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“Under the Skin” has been dazzling and perplexing festival audiences since its one-two punch at Telluride and Toronto last fall, but, honestly, the film’s not that hard to figure out. What we have here is a pretty good “Twilight Zone” idea given a visionary midnight movie treatment by director Jonathan Glazer. What’s under the film’s surface is intriguing enough, but it’s the surface itself that holds you in a dark trance. A portrait of alienation filmed from the alien’s point of view — or is it just a woman’s? — the movie’s a cinematic Rubik’s Cube that snaps together surprisingly easily, yet whose larger meanings remain tantalizingly out of reach.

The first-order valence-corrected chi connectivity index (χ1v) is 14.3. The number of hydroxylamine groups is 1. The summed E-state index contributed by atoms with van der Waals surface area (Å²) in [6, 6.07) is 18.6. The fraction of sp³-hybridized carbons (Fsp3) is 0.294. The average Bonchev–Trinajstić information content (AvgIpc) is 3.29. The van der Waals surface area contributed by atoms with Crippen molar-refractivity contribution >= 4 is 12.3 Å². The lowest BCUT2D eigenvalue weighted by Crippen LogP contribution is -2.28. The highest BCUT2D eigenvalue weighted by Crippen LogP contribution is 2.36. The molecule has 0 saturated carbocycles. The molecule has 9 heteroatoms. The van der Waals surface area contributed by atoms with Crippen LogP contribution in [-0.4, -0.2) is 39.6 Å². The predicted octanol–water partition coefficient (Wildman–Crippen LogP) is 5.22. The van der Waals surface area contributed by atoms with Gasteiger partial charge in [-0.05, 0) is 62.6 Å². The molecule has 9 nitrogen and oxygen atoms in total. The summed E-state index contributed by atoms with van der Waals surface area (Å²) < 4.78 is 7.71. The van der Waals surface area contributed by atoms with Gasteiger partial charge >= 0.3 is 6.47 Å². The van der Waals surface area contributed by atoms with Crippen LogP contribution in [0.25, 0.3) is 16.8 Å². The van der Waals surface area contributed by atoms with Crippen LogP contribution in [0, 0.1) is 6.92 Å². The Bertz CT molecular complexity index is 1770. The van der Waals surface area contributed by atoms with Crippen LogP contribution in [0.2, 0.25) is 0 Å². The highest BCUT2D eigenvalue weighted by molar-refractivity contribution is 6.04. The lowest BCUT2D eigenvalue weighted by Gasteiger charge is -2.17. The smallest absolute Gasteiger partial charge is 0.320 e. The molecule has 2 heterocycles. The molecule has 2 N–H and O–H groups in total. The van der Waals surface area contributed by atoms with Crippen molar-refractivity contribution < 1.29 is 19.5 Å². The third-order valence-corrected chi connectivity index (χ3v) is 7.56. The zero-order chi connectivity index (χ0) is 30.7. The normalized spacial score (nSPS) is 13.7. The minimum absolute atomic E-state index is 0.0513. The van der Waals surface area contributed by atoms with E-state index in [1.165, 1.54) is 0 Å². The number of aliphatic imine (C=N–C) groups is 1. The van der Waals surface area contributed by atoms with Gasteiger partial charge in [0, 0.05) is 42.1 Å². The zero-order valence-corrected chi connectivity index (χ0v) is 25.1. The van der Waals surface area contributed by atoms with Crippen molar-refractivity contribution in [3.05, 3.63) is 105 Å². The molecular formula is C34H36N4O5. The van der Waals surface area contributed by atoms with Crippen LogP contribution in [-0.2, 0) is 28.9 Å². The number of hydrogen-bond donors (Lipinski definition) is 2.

After a mystifyingly abstract opening sequence that seems designed to out-Kubrick Kubrick, “Under the Skin” comes to Earth — Scotland, to be precise — alongside a nameless woman (Scarlett Johansson) as she cruises the nighttime streets in a van, looking for men. When she’s alone, she stares vacantly ahead, a computer in sleep mode. As soon as she spots a likely lad, her features animate. She needs directions, or she’s having car trouble, or she’ll offer to give him a lift. She’s like the set-up for a dirty joke he’s sure to tell the boys about later.